With acoustics likely to play a part in many building designs, Nicola Herring and James Garner from Gleeds provide an overview of products and their costs
Building acoustics are an important consideration for projects as they can affect the productivity, wellbeing and communication of its users.
There are many factors which can influence building acoustics, including the shape and volume of a space; the characteristics to throw surfaces onto the line below, enclosing or separating the space in terms of sound absorption, transmission and reflection; generation of sound; airborne sound transmission and impact noise.
The reverberation time of a room or space is defined as the time it takes for sound to decay by 60dB, and it affects how a space sounds. It is linked to the volume of the room and the amount of sound absorption treatments incorporated – rooms designed for speech typically have a lower reverberation time than those designed for music which might have a higher reverberation time to add richness and warmth. Sound absorption refers to the loss of sound energy when sound waves hit ceilings, walls and floors, and they are absorbed.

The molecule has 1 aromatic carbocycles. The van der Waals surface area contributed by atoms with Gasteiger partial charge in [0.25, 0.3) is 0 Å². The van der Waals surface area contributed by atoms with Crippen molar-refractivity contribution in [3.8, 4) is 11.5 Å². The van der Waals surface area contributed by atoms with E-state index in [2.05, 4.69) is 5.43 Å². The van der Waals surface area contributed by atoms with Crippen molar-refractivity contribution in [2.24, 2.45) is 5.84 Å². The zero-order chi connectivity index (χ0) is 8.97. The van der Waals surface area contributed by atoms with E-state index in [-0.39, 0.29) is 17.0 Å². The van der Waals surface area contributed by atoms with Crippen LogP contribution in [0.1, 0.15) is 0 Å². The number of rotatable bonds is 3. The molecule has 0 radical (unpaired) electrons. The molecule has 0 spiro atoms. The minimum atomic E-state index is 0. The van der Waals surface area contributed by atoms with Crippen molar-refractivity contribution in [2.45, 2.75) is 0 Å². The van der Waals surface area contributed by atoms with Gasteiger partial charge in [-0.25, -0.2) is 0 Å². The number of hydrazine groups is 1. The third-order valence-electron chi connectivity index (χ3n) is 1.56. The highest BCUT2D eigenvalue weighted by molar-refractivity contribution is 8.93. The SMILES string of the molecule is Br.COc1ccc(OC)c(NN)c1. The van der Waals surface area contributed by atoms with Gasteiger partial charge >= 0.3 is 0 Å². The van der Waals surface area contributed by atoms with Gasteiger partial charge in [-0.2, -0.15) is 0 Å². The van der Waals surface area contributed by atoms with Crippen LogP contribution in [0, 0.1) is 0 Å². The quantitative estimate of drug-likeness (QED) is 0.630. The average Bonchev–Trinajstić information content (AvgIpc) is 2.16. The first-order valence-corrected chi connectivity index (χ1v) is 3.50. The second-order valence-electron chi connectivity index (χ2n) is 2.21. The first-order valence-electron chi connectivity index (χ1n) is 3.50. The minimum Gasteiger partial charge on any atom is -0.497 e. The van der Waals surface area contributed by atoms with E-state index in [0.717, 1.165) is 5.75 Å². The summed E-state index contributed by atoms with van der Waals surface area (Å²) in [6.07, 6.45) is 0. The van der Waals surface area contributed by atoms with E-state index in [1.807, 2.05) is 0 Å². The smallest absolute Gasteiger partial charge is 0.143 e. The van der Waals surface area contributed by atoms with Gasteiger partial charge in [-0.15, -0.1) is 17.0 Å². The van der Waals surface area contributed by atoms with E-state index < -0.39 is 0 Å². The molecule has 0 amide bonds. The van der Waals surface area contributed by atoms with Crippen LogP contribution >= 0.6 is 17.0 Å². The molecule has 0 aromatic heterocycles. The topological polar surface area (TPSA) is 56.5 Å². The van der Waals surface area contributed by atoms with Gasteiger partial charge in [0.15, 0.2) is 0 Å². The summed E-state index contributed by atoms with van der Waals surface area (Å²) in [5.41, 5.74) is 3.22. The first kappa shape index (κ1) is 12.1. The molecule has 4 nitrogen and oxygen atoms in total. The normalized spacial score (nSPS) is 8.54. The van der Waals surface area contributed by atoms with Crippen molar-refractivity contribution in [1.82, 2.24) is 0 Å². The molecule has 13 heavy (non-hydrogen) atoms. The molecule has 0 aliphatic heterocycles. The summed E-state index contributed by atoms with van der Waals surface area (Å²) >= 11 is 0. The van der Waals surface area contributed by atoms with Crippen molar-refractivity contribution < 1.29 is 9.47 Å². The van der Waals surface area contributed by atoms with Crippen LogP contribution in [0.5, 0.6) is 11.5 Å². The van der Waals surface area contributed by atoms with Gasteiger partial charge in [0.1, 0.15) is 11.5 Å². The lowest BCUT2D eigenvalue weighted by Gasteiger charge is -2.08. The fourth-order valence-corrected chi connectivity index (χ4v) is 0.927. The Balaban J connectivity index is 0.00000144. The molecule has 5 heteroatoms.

Sound insulation is a technique that is used to restrict sound from travelling between separate spaces through walls, ceilings and floors.
The passage of sound into one room of a building from a source located in another room or outside the building is termed ‘sound transmission’. Transmission loss or Sound Reduction Index, R dB, is a measure of effectiveness of a barrier (eg wall, floor, door etc) in restricting the passage of sound.
Part E of the Building Regulations sets minimum standards for design and construction in relation to the resistance to the passage of sound.
The following guide reflects the prices a client might expect to pay on a medium-sized project for some products or measures which may be specified in relation to acoustics.
Prices allow for installation but do not include the contractor’s preliminaries, overheads and profit margin